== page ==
ALMOST TWENTY YEARS AGO, the Board of Directors of National Council for the Social Studies established a Task Force on Social Studies Standards. The standards movement in education was still in its infancy, and NCSS believed that it should provide social studies educators and curriculum specialists with a document, which could serve as a vehicle for curriculum development. The Task Force created an integrated social science/behavioral science/humanities approach for achieving academic and civic competence. The resulting “National Standards” document, which was published in 1994, proved successful and was used widely as a framework for social studies educators as a curriculum alignment and development tool.1
In the ensuing years, almost all states have formulated social studies content standards, and there are at present new national initiatives to establish generic standards and principles of learning that transcend individual subject disciplines. We now live in a world of “information overload.” National Council for the Social Studies was one of seven educational associations that recently issued a joint statement titled Principles for Learning: A Foundation for Transforming K-12 Education, which noted that “learning to make sense of information transforms it to knowledge.”2 And making sense of knowledge in the 21st century means that students must be able to “use and evaluate appropriate digital tools and resources.”3 Clearly this applies to the field of social studies. Following a decision by the NCSS Board of Directors, a new Task Force started work on in 2007 on a re-examination of the NCSS Standards with the intention of incorporating current research and educational thinking.
These revised standards do not represent a set of mandated outcomes or an attempt to establish a national social studies curriculum. The United States Constitution left the responsibility for education to the individual states, and although there are federal guidelines and mandates, the specific social studies requirements, the specific scope-and-sequence, and the frequency and nature of social studies assessments vary from state to state. However, the need to create a set of guidelines to be used by social studies educators and curriculum specialists to integrate the social studies disciplines and incorporate literacy strategies and digital application is real.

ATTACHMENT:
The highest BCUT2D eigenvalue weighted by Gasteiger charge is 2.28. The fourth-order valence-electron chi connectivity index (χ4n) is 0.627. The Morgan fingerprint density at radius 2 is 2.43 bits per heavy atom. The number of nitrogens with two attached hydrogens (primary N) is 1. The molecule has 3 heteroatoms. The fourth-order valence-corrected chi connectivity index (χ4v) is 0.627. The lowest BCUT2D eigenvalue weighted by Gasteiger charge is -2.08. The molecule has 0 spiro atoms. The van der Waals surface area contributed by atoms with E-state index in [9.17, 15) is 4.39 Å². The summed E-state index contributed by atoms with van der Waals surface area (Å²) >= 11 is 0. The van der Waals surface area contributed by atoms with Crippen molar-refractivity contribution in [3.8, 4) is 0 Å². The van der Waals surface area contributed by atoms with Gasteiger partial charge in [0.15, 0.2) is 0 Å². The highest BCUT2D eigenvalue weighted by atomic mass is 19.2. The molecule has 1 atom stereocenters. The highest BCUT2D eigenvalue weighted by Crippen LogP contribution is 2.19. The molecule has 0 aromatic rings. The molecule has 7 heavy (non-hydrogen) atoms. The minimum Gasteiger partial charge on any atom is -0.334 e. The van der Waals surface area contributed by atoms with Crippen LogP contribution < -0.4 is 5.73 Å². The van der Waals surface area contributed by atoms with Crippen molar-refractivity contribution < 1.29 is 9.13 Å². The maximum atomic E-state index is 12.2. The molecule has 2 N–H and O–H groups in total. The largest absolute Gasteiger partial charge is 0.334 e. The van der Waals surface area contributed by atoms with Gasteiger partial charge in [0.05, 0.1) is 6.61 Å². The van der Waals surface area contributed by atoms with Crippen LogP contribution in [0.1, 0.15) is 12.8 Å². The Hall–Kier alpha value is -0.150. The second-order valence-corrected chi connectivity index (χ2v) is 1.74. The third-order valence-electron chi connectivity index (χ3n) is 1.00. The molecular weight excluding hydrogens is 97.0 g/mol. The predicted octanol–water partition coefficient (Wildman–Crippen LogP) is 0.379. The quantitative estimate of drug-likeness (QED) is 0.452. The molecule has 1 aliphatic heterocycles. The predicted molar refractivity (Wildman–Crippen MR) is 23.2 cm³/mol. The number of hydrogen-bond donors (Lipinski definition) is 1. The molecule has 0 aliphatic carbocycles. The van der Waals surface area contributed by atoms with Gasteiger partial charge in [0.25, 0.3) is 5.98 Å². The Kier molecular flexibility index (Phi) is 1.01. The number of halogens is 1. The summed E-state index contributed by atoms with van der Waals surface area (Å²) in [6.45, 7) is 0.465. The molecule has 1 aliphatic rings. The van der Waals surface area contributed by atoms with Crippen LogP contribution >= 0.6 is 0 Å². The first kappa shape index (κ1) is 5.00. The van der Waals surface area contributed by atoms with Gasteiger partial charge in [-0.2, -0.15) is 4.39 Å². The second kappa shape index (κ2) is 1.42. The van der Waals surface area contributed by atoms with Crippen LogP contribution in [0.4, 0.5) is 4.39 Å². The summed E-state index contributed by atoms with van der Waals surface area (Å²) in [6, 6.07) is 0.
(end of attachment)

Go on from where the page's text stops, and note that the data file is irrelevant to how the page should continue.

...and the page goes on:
In this post No-Child-Left-Behind era, with its challenges to the teaching of social studies on every grade level and its questions about what to teach and when to test social studies subjects (if at all!), it is imperative that NCSS offer a document for those with the responsibility to revise and revamp the social studies curriculum based on local and state standards. We remain committed to providing a framework to increase the quality of instruction and student social studies knowledge and skills.
This updated framework retains the central emphasis on supporting students becoming active participants in the learning process. Organizationally, the NCSS curriculum standards contain three essential components: ten themes, which are vital organizers for a comprehensive social studies program; learning expectations which illustrate the kinds of knowledge, processes, and dispositions that students at early, middle, and high school grades should develop as the result of involvement in effective social studies programming; and snapshots of classroom practice which provide examples of classroom instruction and assessment to illustrate learning expectations in action.
We need to reaffirm our vision as social studies educators. To quote NCSS past president Michael Hartoonian in his preface to the 1994 edition, “…our work should illuminate the essential connection among social studies learning, democratic values, and positive citizenship.”4 We must preserve the hallmarks of solid social studies instruction so that students will gain the requisite knowledge, skills, and habits of mind to “do social studies” every day, as we prepare them for college, careers and citizenship in our ever-changing interdependent global society.
Steven A. Goldberg
National Council for the Social Studies
- National Council for the Social Studies, Expectations of Excellence: Curriculum Standards for Social Studies (Washington, D.C.: NCSS, 1994)
- The other six educational associations were Association for Career and Technical Education, Consortium for School Networking, National Council of Teachers of English, National Council of Teachers of Mathematics, National Middle School Association, and National Science Teachers Association. The statement was issued in January 2010. The citation is from page 2 of the statement, accessible online at www.socialstudies.org/principlesforlearning .
- The citation is from page 2 of the statement.
- Michael Hartoonian, “Preface,” in National Council for the Social Studies, Expectations of Excellence: Curriculum Standards for Social Studies: xix.